I presume you can see the problem with that line of reasoning.


“The human understanding when it has once adopted an opinion (either as being the received opinion or as being agreeable to itself) draws all things else to support and agree with it.”
- Francis Bacon

"There are two novels that can change a bookish fourteen-year old's life: The Lord of the Rings and Atlas Shrugged. One is a childish fantasy that often engenders a lifelong obsession with its unbelievable heroes, leading to an emotionally stunted, socially crippled adulthood, unable to deal with the real world. The other, of course, involves orcs." - John Rogers


This message is a reply to:
 Message 142 by EWCCC777, posted 11-09-2011 3:37 PM EWCCC777 has not yet responded

  
Parasomnium
Member (Idle past 77 days)
Posts: 2191
Joined: 07-15-2003


(1)
Message 147 of 219 (640450)
11-09-2011 6:26 PM
Reply to: Message 139 by EWCCC777
11-09-2011 2:43 PM


Re: is my rock design
Hello EWCCC777,

Thanks for your sincere reply. Others have already commented on your thoughts on things like proof and evidence and such, so I'll just concentrate on your remarks about parsimony.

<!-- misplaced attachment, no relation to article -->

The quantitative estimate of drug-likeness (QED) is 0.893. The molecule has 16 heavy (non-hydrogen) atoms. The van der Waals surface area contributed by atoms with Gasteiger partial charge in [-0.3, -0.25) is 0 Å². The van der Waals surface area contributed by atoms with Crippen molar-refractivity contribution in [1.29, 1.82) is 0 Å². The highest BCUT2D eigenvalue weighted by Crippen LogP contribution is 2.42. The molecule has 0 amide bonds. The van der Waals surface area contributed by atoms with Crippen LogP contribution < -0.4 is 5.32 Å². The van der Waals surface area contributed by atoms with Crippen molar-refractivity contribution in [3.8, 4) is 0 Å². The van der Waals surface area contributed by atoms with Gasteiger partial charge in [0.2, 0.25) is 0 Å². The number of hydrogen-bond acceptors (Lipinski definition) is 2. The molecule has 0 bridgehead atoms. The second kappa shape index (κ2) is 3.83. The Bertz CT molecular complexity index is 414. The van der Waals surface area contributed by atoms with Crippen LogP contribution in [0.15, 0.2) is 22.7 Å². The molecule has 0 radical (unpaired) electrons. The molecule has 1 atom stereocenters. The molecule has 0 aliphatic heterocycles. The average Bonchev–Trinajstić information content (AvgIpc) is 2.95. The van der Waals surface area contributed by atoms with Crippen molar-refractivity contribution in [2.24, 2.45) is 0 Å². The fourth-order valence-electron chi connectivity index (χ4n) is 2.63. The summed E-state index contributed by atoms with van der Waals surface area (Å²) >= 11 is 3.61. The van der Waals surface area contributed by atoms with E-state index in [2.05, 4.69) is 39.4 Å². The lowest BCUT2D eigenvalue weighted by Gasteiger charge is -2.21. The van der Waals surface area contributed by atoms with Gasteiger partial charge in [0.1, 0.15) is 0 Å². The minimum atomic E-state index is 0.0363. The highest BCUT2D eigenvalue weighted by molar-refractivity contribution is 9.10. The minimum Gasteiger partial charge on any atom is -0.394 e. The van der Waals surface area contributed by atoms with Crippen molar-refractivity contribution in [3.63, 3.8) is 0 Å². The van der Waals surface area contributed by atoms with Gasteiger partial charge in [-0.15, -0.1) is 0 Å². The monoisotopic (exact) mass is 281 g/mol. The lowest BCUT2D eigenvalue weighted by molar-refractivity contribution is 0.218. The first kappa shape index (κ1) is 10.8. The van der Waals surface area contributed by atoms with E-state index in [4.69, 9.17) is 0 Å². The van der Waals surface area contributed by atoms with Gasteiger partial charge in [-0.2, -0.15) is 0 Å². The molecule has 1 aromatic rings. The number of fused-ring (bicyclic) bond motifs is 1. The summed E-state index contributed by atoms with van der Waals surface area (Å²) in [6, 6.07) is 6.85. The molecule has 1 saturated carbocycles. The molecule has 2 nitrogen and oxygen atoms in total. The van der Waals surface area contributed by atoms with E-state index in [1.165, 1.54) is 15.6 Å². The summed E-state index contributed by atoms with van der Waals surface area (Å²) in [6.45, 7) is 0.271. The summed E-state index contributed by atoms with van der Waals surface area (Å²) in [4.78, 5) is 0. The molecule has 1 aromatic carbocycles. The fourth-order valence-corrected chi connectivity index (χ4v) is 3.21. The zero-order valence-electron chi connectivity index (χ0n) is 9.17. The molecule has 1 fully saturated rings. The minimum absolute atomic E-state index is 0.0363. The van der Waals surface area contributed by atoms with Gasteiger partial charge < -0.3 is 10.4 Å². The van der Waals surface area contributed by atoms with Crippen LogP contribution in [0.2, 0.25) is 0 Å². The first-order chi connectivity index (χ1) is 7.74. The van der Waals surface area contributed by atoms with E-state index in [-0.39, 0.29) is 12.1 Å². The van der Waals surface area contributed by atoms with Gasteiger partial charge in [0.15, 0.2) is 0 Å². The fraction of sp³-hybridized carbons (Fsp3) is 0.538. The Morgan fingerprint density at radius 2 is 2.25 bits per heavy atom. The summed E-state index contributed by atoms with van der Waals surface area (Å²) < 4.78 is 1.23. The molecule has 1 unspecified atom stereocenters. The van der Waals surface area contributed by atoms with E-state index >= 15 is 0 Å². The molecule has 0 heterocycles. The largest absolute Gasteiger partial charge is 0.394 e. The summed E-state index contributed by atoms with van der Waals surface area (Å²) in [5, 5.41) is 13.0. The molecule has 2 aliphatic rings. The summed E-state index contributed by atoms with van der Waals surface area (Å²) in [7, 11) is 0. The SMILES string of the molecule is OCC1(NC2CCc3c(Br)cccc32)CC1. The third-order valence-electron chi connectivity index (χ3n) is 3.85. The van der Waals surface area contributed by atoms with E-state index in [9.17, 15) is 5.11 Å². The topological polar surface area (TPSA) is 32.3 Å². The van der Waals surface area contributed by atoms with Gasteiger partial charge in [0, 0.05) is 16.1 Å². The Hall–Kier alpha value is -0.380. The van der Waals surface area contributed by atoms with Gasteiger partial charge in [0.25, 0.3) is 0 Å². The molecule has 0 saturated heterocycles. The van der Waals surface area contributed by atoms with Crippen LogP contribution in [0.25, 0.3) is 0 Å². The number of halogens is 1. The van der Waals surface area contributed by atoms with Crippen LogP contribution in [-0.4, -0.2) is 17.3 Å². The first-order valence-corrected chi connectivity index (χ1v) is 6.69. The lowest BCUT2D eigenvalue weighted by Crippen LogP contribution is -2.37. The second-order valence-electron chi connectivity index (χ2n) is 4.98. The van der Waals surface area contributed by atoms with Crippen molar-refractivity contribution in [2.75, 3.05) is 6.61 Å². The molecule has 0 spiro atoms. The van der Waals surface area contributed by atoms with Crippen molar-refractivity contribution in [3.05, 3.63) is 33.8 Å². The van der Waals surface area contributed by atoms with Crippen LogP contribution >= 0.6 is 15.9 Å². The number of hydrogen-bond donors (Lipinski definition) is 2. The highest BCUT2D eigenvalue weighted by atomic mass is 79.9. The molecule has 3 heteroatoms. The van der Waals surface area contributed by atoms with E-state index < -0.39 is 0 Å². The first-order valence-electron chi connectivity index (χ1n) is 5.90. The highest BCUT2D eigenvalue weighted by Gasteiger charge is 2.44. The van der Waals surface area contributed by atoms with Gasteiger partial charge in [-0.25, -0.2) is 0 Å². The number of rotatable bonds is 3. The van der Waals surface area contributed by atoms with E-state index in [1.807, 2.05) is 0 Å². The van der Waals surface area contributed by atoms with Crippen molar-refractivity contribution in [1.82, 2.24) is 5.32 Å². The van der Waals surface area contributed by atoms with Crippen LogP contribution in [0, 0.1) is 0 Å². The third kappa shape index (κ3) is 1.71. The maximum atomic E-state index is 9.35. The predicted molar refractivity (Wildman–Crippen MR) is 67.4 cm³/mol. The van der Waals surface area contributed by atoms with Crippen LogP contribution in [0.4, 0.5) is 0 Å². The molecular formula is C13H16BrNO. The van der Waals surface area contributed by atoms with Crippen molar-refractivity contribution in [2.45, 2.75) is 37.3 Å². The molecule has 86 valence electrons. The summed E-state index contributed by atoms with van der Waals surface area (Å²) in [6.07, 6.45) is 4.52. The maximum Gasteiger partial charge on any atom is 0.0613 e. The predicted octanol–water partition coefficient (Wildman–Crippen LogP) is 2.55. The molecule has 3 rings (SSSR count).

You said:

quote:
The idea that a supernatural Being created man from dust, then breathed into Him, creating life -- well, it may be a supernatural concept (which might not be pleasant to Occam's dsicriminating palate), but if allowed, it is certainly simpler than the idea of so many years and so many miniscule changes taking us from "goo-to-you," if you'll excuse the creationist humor.

First of all, rest assured that William of Occam would have no problem at all with the supernatural concept you described. He was, after all, a Catholic monk.

Next, I think you are mistaken when you say that the supernatural scenario is simpler than the evolutionary one. Many years and many mutations do not make the intrinsically simple process of evolution any more complex. The only thing they do is guarantee the gradual accumulation of the results of each step. Though the end result can become very complex indeed, the process toward it is not.